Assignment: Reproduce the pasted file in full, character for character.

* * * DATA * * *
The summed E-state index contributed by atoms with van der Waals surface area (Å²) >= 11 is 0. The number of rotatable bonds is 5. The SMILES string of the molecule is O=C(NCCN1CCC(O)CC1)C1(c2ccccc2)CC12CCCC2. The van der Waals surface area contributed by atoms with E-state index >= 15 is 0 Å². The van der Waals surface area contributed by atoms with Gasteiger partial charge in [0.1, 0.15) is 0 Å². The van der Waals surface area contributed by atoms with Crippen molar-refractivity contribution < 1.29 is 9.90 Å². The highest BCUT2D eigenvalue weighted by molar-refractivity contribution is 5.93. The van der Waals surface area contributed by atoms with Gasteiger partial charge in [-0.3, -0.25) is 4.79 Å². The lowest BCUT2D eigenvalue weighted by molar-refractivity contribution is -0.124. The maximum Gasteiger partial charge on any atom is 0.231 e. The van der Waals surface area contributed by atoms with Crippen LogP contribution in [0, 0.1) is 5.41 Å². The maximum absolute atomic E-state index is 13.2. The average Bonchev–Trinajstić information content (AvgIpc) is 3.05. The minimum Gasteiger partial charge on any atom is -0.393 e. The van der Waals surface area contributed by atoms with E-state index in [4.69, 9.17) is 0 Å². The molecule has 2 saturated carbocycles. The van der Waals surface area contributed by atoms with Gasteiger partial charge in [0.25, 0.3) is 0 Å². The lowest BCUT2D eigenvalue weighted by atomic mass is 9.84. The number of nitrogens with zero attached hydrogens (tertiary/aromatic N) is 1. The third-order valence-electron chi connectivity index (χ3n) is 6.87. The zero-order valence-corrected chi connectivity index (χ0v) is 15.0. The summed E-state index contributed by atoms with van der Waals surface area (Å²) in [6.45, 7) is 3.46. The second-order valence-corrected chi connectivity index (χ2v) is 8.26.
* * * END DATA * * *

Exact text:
The summed E-state index contributed by atoms with van der Waals surface area (Å²) >= 11 is 0. The number of rotatable bonds is 5. The SMILES string of the molecule is O=C(NCCN1CCC(O)CC1)C1(c2ccccc2)CC12CCCC2. The van der Waals surface area contributed by atoms with E-state index >= 15 is 0 Å². The van der Waals surface area contributed by atoms with Gasteiger partial charge in [0.1, 0.15) is 0 Å². The van der Waals surface area contributed by atoms with Crippen molar-refractivity contribution < 1.29 is 9.90 Å². The highest BCUT2D eigenvalue weighted by molar-refractivity contribution is 5.93. The van der Waals surface area contributed by atoms with Gasteiger partial charge in [-0.3, -0.25) is 4.79 Å². The lowest BCUT2D eigenvalue weighted by molar-refractivity contribution is -0.124. The maximum Gasteiger partial charge on any atom is 0.231 e. The van der Waals surface area contributed by atoms with Crippen LogP contribution in [0, 0.1) is 5.41 Å². The maximum absolute atomic E-state index is 13.2. The average Bonchev–Trinajstić information content (AvgIpc) is 3.05. The minimum Gasteiger partial charge on any atom is -0.393 e. The van der Waals surface area contributed by atoms with E-state index in [4.69, 9.17) is 0 Å². The molecule has 2 saturated carbocycles. The van der Waals surface area contributed by atoms with Gasteiger partial charge in [0.25, 0.3) is 0 Å². The lowest BCUT2D eigenvalue weighted by atomic mass is 9.84. The number of nitrogens with zero attached hydrogens (tertiary/aromatic N) is 1. The third-order valence-electron chi connectivity index (χ3n) is 6.87. The zero-order valence-corrected chi connectivity index (χ0v) is 15.0. The summed E-state index contributed by atoms with van der Waals surface area (Å²) in [6.45, 7) is 3.46. The second-order valence-corrected chi connectivity index (χ2v) is 8.26.